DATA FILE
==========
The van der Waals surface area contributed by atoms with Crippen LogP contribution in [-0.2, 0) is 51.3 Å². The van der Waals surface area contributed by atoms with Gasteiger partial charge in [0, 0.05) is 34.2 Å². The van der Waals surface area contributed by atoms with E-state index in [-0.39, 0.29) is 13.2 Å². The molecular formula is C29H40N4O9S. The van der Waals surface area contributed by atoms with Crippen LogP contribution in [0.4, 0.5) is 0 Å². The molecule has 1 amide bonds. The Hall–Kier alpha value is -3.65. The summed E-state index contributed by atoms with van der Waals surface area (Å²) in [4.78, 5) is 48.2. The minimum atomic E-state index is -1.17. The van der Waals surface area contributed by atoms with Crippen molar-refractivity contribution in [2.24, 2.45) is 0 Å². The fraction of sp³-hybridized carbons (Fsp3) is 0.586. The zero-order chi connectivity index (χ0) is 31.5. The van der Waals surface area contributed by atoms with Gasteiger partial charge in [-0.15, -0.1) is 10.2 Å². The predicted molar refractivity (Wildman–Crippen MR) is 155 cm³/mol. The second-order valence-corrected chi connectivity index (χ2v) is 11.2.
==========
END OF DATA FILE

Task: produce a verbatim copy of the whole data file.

The van der Waals surface area contributed by atoms with Crippen LogP contribution in [-0.2, 0) is 51.3 Å². The van der Waals surface area contributed by atoms with Gasteiger partial charge in [0, 0.05) is 34.2 Å². The van der Waals surface area contributed by atoms with E-state index in [-0.39, 0.29) is 13.2 Å². The molecular formula is C29H40N4O9S. The van der Waals surface area contributed by atoms with Crippen LogP contribution in [0.4, 0.5) is 0 Å². The molecule has 1 amide bonds. The Hall–Kier alpha value is -3.65. The summed E-state index contributed by atoms with van der Waals surface area (Å²) in [4.78, 5) is 48.2. The minimum atomic E-state index is -1.17. The van der Waals surface area contributed by atoms with Crippen molar-refractivity contribution in [2.24, 2.45) is 0 Å². The fraction of sp³-hybridized carbons (Fsp3) is 0.586. The zero-order chi connectivity index (χ0) is 31.5. The van der Waals surface area contributed by atoms with Gasteiger partial charge in [-0.15, -0.1) is 10.2 Å². The predicted molar refractivity (Wildman–Crippen MR) is 155 cm³/mol. The second-order valence-corrected chi connectivity index (χ2v) is 11.2.